Activation of B cells. For most antigens, activation of B cells requires two signals. Signal 1 is delivered by the binding of the antigen to the mIg on the B cell. Signal 2 is delivered to the B cell by a TH cell that is also stimulated by antigenic fragments bound to MHC molecules. Activation of a B cell in this manner leads to differentiation of the B cell into an antibody (Ig)-secreting plasma cell. This figure also highlights the fact that B cells and T cells recognize the same antigen by two different mechanisms—the B cell by “directly” binding to the intact antigen and the T cell by recognizing a peptide fragment of the antigen complexed to an MHC protein.

Citation: Yates K, Lyczak J. 2004. Overview of Immunity, p 3-28. In Pier G, Lyczak J, Wetzler L (ed), Immunology, Infection, and Immunity. ASM Press, Washington, DC. doi: 10.1128/9781555816148.ch1
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Figure 1.13

T-cell-independent antigens. Type 1 T-cellindependent antigens (TI-1 Ag) are mitogenic for B cells, regardless of the antigenic specificities of the B cell. Type 2 T-cell-independent antigens (TI-2 Ag) engage many BCRs of the same specificity on a single B-cell surface at the same time, effectively cross-linking the mIg and activating the B cell in a manner that does not depend on activational signals from a TH cell.

Citation: Yates K, Lyczak J. 2004. Overview of Immunity, p 3-28. In Pier G, Lyczak J, Wetzler L (ed), Immunology, Infection, and Immunity. ASM Press, Washington, DC. doi: 10.1128/9781555816148.ch1
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Image of Figure 1.14
Figure 1.14

Sequence of innate and acquired events in an immune response. Typically, innate responses are immediate and are followed by acquired responses. The acquired immune responses, however, can regulate innate responses and vice versa.

Citation: Yates K, Lyczak J. 2004. Overview of Immunity, p 3-28. In Pier G, Lyczak J, Wetzler L (ed), Immunology, Infection, and Immunity. ASM Press, Washington, DC. doi: 10.1128/9781555816148.ch1
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Image of Figure 1.15
Figure 1.15

Example of innate responses regulating innate and acquired mechanisms. Activated () complement can interact with macrophages or neutrophils to enhance phagocytic killing or with NK cells to enhance cytotoxicity. This is possible because macrophages, neutrophils, and NK cells possess cell surface receptors (CR3 and CR4) for activated complement.While this enhances the innate immune response in neutrophils and NK cells, it also affects the acquired immune response, since the enhancement of phagocytosis by macrophages leads to higher levels of antigen presentation to T cells.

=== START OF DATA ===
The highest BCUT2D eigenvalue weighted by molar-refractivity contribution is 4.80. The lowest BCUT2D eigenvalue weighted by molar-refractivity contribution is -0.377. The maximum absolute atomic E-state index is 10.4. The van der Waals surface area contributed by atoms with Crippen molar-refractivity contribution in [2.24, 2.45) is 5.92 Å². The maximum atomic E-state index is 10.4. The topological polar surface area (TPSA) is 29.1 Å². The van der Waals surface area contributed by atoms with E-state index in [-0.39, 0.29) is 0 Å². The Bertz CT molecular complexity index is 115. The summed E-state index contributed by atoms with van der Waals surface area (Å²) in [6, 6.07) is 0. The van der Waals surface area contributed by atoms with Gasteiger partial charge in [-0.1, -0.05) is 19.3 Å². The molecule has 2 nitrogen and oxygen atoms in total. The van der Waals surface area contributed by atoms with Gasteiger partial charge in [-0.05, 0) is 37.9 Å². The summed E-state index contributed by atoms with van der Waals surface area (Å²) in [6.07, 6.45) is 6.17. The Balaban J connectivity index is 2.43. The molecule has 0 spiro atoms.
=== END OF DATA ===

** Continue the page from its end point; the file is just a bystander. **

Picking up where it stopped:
Citation: Yates K, Lyczak J. 2004. Overview of Immunity, p 3-28. In Pier G, Lyczak J, Wetzler L (ed), Immunology, Infection, and Immunity. ASM Press, Washington, DC. doi: 10.1128/9781555816148.ch1
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Image of Figure 1.16
Figure 1.16

Example of acquired response influencing innate mechanisms. The cytokines produced by cells of the acquired immune response (mostly TH cells) influence activation of cells of the innate immune response, such as macrophages, neutrophils, eosinophils, and NK cells. Several particular cytokines are named as examples: MCF, macrophage chemotactic factor; MIF, migration inhibitory factor; IFN-γ, interferongamma; TNF-β, tumor necrosis factor beta; IL, interleukin.

Citation: Yates K, Lyczak J. 2004. Overview of Immunity, p 3-28. In Pier G, Lyczak J, Wetzler L (ed), Immunology, Infection, and Immunity. ASM Press, Washington, DC. doi: 10.1128/9781555816148.ch1
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Figure 1.17

Examples of antibody-mediated effector mechanisms that combat bacterial infection. Gram-negative bacteria are susceptible to a number of effector mechanisms. Antibody can trigger complement activation, leading to the formation of a MAC on the bacterium’s outer membrane. In addition, both antibody and complement proteins that bind to the bacterium can target the bacterium for macrophages and neutrophils, which express antibody Fc receptors (FcR) and complement receptors (CR). These cells can kill the bacterium through either phagocytosis or the release of toxic mediators (ADCC). Gram-positive bacteria have no outer membrane and are therefore not susceptible to MAC formation. However, they are still susceptible to opsonization and ADCC after antibody binding and/or complement activation.

Citation: Yates K, Lyczak J. 2004. Overview of Immunity, p 3-28. In Pier G, Lyczak J, Wetzler L (ed), Immunology, Infection, and Immunity. ASM Press, Washington, DC. doi: 10.1128/9781555816148.ch1
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Figure 1.18